Artistic Endeavors: April-September 2014


This post is a list of the various places I’ll be showing/making work during the months of April-September.   If any of you who follow are in the area, please try to stop by and support the other emerging artists with whom I’ll be showing!

First on the list (and current project): DAAPWorks 2014


DAAPWorks Logo, 2014.

It’s absolutely amazing to me that my time in DAAP (Design, Architecture, Art, and Planning) at the University of Cincinnati is almost finished!  The exhibition, DAAPWorks 2014, is a culmination of all the hard work that the graduating seniors from all departments have been working on over the last year.  There will be models and other work from Design, Architecture, and Planning, and two galleries showing the senior thesis works from Fine Art, along with the CAC showing the work of the Graduate Fine Art students.  The opening of DAAPWorks 2014 is April 22nd, from 5-9PM.  Please stop by if you’re in the Cincinnati/Tri-State area!

Second (A project I’m also working on): Duct Tape Festival 2014


Work by Joe Girandola, Professor at DAAP, 2013.

The Duct Tape Festival is new to the area of Avon, Ohio, but has surely made a name for itself in the area.  This festival that is held during Father’s Day Weekend is a celebration of the tape that can do it all!  People from all over come to celebrate this product, participate in the free activities, dress in Duck Tape outfits, and best of all, to see our larger than life sculptures.  For 2014, the theme is “Out of This World”.  The sculpture students in DAAP who are in the Duct Tape Class have presented ideas to the Duct Tape Company, which are being approved and funded to be shown in the upcoming festival.  I am creating a Space Rover, with the help of my partner (Mary Baxter).  If you’re looking for fun Father’s Day (June) plans, come to Avon, OH for our “Out of This World” art!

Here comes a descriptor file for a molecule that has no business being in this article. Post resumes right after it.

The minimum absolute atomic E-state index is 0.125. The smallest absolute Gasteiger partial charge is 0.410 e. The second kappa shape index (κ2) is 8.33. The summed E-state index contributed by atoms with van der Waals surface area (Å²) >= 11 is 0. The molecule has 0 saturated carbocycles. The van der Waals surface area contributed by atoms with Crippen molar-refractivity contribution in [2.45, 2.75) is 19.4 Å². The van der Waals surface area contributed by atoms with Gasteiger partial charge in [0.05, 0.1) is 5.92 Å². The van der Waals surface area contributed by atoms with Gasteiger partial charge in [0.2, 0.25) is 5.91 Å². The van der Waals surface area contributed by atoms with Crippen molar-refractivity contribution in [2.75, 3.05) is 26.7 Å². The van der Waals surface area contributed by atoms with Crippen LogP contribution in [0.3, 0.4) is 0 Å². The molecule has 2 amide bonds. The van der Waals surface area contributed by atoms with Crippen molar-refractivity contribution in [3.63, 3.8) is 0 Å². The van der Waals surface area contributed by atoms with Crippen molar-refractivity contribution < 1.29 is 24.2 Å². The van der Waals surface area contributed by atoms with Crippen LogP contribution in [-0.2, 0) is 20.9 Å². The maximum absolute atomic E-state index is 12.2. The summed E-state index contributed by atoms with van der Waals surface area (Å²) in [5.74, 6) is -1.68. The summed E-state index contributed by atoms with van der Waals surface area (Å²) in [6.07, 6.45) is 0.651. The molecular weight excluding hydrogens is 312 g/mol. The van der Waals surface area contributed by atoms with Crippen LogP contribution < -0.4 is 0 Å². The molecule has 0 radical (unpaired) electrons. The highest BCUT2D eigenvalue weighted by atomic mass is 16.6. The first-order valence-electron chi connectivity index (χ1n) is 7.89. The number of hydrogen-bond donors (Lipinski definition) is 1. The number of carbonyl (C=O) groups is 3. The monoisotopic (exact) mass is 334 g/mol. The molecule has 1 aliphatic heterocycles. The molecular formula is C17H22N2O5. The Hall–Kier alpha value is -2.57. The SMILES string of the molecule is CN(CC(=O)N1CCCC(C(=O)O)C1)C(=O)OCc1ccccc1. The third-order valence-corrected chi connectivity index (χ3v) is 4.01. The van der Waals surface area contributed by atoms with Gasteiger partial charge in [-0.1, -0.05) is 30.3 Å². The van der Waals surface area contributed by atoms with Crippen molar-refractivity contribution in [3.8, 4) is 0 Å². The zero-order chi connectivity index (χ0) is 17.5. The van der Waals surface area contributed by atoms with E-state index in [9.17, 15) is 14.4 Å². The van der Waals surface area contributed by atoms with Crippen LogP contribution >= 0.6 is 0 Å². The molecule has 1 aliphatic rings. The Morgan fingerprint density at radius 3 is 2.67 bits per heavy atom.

Third on my list: Penland School of Crafts

51HTGPD2M4L._SX258_BO1,204,203,200_I’m so happy to announce that during the weeks of July 5th-19th, I’ll be a studio assistant at Penland School of Crafts for the Screen printing on Fabrics class.  For those who are unfamiliar, Penland is a school dedicated to the arts and crafts skills that is located in North Carolina.  It has been running for around 75 years, and is about an hour Northeast of Asheville.  I’m very much looking forward to working with the Studio Coordinator and the students in the class to perfect our screen printing skills and create some lovely works of art.

Fourth (last but not least): Cranbrook Academy of Art’s Fiber Program

P1060274In my last post, I mentioned my acceptance to Cranbrook.  In this post, I’m thrilled to announce I’ve accepted the offer and will be moving to Michigan to attend their Fiber Program and earn my Master’s Degree.  The transition is very exciting; but I’m a little nervous for the move.  I intend to create as much new work as possible during my two years at Cranbrook, and continue to show my work as often as possible.  I’m excited about the potential following my work will gain upon moving to the Detroit area, which would add to my growing following in the Cincinnati/Tri-State area.

The opportunities I’ll be able to experience over the next few months (and in one case, 2 years) are better than anything I could have ever imagined for myself.  Hard work and an optimistic outlook can take you anywhere, and I’m surely happy as to where it’s taken me and my work.